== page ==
The film is accompanied by an audio commentary with director Kyriazi, opening with his remark that the title sequence (with close-ups of the actors turning on a swivel chair) was inspired by the cast introductions of Boris Karloff's THRILLER, and that the production was started in 1981 – as a follow-up to WEAPONS OF DEATH with Campbell and Lee – and staggered over three periods and finishing in 1984. Campbell penned the original script and it was expanded by William C. Martell (VIRTUAL COMBAT) who also authored the book "The Secrets of Action Screenwriting", and that Carlos Navarro and Morales had a karate school in San Francisco that did philanthropic work with local youth. He recalls his cast affectionately, including several of the extras and what they were doing outside of the film, and cites all of the work done by credited and uncredited second unit crew. He credits the 1:1 shooting ratio as much to the budget as to being a fan of Mike Nichols (THE GRADUATE) and provides some interesting tips about making films on a low budget with little production value (including things he learned observing the audiences of his earlier films). The optional introduction by director Paul Kyriazi (2:30) also includes an appearance by Fumiko Takahashi who briefly appears in the film as the Dragon Lady ninja trainer.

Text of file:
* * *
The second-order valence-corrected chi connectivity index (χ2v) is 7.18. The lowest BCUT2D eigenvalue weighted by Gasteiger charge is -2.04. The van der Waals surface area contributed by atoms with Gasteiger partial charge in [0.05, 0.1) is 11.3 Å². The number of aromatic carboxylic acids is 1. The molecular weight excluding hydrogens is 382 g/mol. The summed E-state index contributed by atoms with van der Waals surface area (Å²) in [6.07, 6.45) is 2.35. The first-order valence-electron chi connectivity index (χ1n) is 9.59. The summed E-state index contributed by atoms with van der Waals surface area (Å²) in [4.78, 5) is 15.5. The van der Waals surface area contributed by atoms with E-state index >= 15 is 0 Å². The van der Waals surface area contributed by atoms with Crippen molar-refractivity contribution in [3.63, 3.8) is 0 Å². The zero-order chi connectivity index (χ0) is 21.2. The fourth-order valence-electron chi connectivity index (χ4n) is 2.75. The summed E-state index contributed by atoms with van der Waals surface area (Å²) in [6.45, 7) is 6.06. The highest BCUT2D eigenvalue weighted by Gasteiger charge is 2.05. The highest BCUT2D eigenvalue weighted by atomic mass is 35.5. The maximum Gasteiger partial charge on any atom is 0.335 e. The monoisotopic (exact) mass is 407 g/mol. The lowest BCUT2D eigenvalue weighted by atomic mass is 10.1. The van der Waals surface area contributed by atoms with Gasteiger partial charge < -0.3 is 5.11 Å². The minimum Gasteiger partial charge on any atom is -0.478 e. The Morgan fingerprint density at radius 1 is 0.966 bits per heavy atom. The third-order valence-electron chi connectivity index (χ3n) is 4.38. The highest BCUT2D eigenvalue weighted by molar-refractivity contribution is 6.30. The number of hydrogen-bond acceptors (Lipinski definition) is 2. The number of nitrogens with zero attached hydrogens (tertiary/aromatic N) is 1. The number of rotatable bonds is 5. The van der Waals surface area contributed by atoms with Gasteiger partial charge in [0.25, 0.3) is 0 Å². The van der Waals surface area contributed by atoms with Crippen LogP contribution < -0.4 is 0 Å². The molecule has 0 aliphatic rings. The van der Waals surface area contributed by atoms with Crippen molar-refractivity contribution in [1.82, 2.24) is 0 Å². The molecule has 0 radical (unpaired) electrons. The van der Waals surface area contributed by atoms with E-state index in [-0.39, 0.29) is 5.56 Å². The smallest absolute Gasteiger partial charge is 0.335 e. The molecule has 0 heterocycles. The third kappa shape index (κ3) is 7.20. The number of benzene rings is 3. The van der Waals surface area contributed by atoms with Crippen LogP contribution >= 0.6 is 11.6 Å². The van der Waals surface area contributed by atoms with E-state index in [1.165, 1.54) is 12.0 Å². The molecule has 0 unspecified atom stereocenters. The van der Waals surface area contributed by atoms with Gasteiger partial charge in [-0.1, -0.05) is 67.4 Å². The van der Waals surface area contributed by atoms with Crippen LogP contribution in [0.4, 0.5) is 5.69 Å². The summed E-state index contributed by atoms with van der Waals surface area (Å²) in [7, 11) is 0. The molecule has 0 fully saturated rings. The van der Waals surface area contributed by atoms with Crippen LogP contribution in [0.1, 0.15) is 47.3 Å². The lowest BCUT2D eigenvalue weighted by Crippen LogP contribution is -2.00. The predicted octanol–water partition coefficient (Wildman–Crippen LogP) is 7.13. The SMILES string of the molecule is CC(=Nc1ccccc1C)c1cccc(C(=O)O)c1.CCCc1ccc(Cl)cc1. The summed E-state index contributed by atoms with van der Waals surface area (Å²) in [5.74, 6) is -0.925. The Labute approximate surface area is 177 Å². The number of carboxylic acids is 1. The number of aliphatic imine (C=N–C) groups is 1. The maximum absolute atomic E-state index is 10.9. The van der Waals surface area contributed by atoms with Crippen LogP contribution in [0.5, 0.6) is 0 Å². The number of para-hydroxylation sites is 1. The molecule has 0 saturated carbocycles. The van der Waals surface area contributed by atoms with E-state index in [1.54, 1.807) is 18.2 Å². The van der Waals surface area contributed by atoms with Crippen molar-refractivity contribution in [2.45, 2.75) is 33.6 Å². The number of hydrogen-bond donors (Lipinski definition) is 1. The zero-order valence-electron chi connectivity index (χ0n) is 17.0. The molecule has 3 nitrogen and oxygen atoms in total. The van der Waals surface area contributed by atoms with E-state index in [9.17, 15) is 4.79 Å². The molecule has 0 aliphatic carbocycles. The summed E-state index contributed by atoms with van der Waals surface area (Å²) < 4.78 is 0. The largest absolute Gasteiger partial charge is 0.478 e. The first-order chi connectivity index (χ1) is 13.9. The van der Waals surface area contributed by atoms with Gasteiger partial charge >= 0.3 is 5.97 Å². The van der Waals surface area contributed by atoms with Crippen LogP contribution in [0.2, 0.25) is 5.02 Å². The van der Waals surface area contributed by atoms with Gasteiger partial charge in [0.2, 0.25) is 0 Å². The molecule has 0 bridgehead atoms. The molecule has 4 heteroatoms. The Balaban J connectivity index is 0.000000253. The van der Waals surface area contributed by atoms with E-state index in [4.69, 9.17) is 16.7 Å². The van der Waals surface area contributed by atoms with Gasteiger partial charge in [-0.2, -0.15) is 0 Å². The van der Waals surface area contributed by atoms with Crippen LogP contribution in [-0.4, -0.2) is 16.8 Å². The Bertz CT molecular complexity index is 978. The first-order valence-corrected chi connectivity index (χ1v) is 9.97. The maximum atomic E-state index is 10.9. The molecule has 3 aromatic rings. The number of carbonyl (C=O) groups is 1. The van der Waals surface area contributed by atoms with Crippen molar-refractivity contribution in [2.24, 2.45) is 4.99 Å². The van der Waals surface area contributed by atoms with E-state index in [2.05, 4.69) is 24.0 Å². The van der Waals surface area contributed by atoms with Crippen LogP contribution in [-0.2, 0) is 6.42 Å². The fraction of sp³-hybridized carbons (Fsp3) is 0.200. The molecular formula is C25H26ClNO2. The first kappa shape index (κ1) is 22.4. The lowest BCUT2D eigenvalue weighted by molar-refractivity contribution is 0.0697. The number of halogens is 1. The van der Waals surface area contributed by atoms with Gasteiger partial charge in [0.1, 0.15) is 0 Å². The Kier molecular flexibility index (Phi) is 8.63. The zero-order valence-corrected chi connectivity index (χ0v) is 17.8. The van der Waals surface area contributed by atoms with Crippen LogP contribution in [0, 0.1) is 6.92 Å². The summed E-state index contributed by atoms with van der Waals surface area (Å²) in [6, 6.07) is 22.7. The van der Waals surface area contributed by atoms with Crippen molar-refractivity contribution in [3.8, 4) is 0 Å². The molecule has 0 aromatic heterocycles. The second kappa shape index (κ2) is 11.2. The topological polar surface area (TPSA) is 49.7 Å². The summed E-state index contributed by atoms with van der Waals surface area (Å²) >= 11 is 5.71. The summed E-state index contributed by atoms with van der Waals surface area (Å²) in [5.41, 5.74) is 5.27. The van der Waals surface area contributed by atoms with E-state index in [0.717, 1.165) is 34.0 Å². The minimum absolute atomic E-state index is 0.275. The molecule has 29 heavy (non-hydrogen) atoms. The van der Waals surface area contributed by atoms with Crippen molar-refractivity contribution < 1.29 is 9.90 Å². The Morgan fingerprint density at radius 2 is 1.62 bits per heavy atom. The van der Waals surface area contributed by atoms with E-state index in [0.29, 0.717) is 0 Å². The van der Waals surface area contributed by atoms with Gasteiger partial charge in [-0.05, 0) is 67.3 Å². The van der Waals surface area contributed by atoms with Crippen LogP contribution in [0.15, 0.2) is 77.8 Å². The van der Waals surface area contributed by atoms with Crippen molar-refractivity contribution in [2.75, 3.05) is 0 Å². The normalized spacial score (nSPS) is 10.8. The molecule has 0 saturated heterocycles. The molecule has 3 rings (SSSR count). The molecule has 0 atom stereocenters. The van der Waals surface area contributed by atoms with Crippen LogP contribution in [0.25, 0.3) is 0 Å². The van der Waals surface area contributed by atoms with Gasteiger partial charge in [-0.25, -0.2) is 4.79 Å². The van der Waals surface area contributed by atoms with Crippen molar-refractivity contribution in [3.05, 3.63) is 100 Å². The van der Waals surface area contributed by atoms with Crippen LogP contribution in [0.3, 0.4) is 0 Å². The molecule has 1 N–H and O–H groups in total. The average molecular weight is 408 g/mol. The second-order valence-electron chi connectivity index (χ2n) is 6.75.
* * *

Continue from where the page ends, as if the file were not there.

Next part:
Also included is Kyriazi's earlier short film "The Tournament" (48:47) featuring a German fencer, Japanese samurai, an Indian mystic, and others turned away from an "English only" fencing tournament who set out to challenge "The Spaniard" who has become captain of the town guard. The film was shot in Techniscope, a 2-perf format that allowed shooting a widescreen image on spherical lenses (which required less light than early CinemaScope and Panavision lenses) and could capture twice as much footage per reel as 4-perf 35mm. Since the filmmakers ran out of funds after a week of color shooting and came back a year later in monochrome, THE TOURNAMENT may be the only (or at least one of a very few) Techniscope films to be lensed in black and white. As expected, the short length and black and white made the film unreleasable (too bad Sam Sherman didn't pick it up, shoot new scenes, and color tint the black and white). It is baffling, because this was not some student film or home movie. It was lensed in 35mm, processed by Technicolor, had a professional mix by Ryder Sound Services, suggesting a chunk of change for very limited screening opportunities. There is no trailer for the film but the disc also includes "Fan Testimonials" (1:52) from Exhumed Films' Guilty Pleasures II screening. (Eric Cotenas)